Time has a way of making the acceptance of “Reality” much easier.
During one of the last conversations I had with my late Grandmother, she asked me a loaded question with an easy answer.
“Are you abandoning your faith?”
To which I promptly responded;
“My faith has abandoned me.”
My Grandmother was a deeply religious person who was brought up in rural Prince Edward Island. As much as she did not understand why I started to question, she certainly accepted it as part of who I was becoming. She never held any of it against me right up to her passing. It was something I still take great comfort in.
At the time of that last conversation I may not have been aware of what my response meant. It was a time when I started to ask so many more questions about the painfully obvious absurdities of all religion, including Christianity. The concept of an over-seer who knows all, sees all and forbids you to live a life of absolute peace and pleasure unless you serve his name, sounds like absolute madness.
It seems a long time ago now that my own personal de-conversion away from Christianity began. After many years of questioning I finally felt enough courage to ask a few harder questions of others around me that maybe I was afraid to ask before. As a Christian, why was I so easily able to dismiss other seemingly absurd concepts of faith without taking a look at what I was supporting? Once I started to ask more questions, the answers that I would get just seemed to be non-existent without any fresh air of reality. When given answers they started to read like lines out of faraway fabled fiction novels.
As I began to read more about science and the lack of evidence for a God, the questions would get more detailed and dense. The supposed answers started to open my eyes and make me shake my head with disbelief. Having read the New Testament from cover to back, how was I not questioning so many things? How could I so easily dismiss so many quotes in both the New and Old Testament that promoted so many things harmful to society at large? I wanted to seriously enjoy freedom of thought and action and not be concerned about what some supposed invisible entity thinks. After all, I’m pretty sure I pose no threat to society. Why am I supposed to do all kinds of things in working towards an afterlife with no proof that it actually exists? Should I not be enjoying life now? How can churches that are scandal-ridden with criminal convictions involving sex crimes turn a blind eye to these acts and call themselves positively proven paths of faith?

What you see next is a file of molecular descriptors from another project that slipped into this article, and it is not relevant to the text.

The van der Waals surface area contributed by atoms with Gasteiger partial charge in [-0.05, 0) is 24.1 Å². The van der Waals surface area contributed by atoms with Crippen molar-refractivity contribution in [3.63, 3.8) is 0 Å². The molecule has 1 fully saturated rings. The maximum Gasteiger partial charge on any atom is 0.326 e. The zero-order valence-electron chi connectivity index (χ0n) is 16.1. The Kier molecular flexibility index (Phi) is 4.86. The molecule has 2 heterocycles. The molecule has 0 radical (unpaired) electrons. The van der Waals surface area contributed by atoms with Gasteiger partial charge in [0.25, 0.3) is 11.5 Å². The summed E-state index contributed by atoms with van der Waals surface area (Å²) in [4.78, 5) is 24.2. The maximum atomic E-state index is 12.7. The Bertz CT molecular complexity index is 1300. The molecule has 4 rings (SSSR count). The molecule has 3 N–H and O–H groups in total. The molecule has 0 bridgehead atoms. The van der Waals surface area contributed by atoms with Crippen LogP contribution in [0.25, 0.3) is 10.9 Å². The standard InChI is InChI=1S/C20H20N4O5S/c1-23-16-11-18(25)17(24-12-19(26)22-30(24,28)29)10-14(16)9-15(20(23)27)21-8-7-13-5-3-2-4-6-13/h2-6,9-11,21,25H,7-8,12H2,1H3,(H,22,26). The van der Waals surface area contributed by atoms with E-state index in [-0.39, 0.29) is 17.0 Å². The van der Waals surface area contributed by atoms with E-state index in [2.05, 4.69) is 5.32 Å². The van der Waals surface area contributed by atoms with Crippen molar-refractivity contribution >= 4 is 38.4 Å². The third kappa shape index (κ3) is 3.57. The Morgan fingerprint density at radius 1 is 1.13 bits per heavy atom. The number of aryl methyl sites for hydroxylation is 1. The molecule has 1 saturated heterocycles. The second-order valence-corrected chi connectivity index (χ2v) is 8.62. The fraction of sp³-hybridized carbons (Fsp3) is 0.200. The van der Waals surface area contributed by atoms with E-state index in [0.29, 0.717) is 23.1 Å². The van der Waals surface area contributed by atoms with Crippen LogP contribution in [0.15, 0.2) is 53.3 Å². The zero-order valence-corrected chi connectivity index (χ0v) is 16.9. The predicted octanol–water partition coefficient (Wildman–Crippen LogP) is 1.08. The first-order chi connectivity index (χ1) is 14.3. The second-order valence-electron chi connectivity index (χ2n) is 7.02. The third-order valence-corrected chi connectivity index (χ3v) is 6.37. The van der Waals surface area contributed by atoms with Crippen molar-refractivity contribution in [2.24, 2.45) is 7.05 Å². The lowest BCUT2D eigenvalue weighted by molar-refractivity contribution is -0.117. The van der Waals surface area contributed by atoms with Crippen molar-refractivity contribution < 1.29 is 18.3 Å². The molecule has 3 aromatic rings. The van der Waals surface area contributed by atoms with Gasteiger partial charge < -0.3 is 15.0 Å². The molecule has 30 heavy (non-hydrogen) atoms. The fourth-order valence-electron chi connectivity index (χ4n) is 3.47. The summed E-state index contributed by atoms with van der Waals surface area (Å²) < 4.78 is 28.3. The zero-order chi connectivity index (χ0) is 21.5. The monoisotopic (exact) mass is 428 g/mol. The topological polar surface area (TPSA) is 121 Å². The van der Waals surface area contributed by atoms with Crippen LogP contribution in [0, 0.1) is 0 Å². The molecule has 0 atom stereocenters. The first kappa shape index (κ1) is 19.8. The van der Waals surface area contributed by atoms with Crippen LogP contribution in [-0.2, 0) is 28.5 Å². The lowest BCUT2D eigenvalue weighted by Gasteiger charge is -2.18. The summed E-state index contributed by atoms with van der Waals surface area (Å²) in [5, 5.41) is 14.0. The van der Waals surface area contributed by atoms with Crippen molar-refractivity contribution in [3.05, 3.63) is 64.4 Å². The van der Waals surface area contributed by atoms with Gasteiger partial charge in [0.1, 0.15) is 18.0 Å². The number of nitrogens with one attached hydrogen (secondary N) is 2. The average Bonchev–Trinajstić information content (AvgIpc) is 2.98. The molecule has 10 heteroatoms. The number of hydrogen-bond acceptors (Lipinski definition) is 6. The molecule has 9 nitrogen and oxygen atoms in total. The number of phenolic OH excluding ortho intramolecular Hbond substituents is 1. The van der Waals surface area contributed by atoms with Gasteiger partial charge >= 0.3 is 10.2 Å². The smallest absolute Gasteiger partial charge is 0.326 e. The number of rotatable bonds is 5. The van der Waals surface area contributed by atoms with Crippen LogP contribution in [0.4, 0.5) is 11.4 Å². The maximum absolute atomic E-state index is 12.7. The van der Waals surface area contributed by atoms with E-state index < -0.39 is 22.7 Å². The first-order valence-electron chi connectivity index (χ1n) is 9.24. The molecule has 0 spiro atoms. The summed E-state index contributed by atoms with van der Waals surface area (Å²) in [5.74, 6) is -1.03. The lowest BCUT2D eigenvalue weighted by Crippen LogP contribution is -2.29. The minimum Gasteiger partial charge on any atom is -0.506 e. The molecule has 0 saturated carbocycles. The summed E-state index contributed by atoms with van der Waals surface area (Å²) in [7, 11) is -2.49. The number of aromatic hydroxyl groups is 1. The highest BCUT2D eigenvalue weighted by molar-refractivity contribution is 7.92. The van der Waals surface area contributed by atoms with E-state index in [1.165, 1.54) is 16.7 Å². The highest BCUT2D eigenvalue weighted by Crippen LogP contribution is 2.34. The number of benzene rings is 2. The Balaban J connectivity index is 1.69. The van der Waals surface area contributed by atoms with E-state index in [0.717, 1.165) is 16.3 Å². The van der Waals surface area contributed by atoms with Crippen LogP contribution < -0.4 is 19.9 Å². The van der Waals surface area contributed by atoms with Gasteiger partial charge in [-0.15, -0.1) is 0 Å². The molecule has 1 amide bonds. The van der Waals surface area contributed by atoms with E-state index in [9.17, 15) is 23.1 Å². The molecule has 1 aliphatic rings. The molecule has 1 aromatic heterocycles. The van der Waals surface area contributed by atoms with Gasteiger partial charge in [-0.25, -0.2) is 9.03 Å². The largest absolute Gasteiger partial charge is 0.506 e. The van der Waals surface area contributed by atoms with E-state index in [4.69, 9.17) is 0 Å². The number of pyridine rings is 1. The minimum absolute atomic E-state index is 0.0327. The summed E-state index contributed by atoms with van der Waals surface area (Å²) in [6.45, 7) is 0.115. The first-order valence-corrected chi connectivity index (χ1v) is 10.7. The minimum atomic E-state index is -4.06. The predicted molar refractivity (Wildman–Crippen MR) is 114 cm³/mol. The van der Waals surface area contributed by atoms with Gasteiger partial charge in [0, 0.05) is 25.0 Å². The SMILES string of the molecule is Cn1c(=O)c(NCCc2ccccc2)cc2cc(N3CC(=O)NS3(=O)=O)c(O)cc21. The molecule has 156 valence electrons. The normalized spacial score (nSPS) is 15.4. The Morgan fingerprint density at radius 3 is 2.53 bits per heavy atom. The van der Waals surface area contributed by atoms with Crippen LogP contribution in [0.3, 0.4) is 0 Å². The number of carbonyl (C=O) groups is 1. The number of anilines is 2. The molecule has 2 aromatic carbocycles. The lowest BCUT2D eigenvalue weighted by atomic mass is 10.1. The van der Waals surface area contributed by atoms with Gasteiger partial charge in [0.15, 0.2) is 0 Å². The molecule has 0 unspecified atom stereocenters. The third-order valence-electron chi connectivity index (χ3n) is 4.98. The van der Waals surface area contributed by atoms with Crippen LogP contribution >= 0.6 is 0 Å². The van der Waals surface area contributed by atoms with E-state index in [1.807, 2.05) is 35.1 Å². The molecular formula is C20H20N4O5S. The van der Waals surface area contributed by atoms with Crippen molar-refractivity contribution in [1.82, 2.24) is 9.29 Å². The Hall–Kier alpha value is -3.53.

These sample questions are really just a smattering of what myself and many others have asked. With a decline in church and religious enrollment over many parts of the world I am willing to bet these questions are being asked multiple times daily by multiple persons.
As the answers continued to get even more absurd or non-existent I decided it was time to dismiss God from my life once and for all.
So I fired “God” from being part of this life I am living.
To date it has been one of the most freeing things I ever did. Shortly after being able to admit that I could call myself an Atheist I began to feel an immediate release of anger that I held towards religion. When one leaves religion completely there can be a sense of betrayal felt. Some people feel that perhaps all of the time spent in church was a waste. For a period of time this was something I very much thought of constantly. With my Dad’s sudden passing I became more angry again at religion and took it out against a system of belief he cherished and served for decades. A supposedly loving and supportive God would have saved the life of a man who served him so faithfully.
I’ve come to the conclusion that church ultimately was not a waste of time. It has provided me with a detailed memory bank of certain things that stand out as to some of the reasons why I dismissed it all. To draw a job-related reference, I handed “God” and religion a pink slip for things like convincing people to ignore science and forcing recitations of horrendously spoken passages of words. These words when spoken by a crowd mimic the sounds of a chorus of bad radio announcers. These are absolutely ridiculous mantras which prove nothing and merely tell a story that has become hard to believe. involving waking the dead and having them magically float away. It is even harder to believe now that millions of people believe it to be true!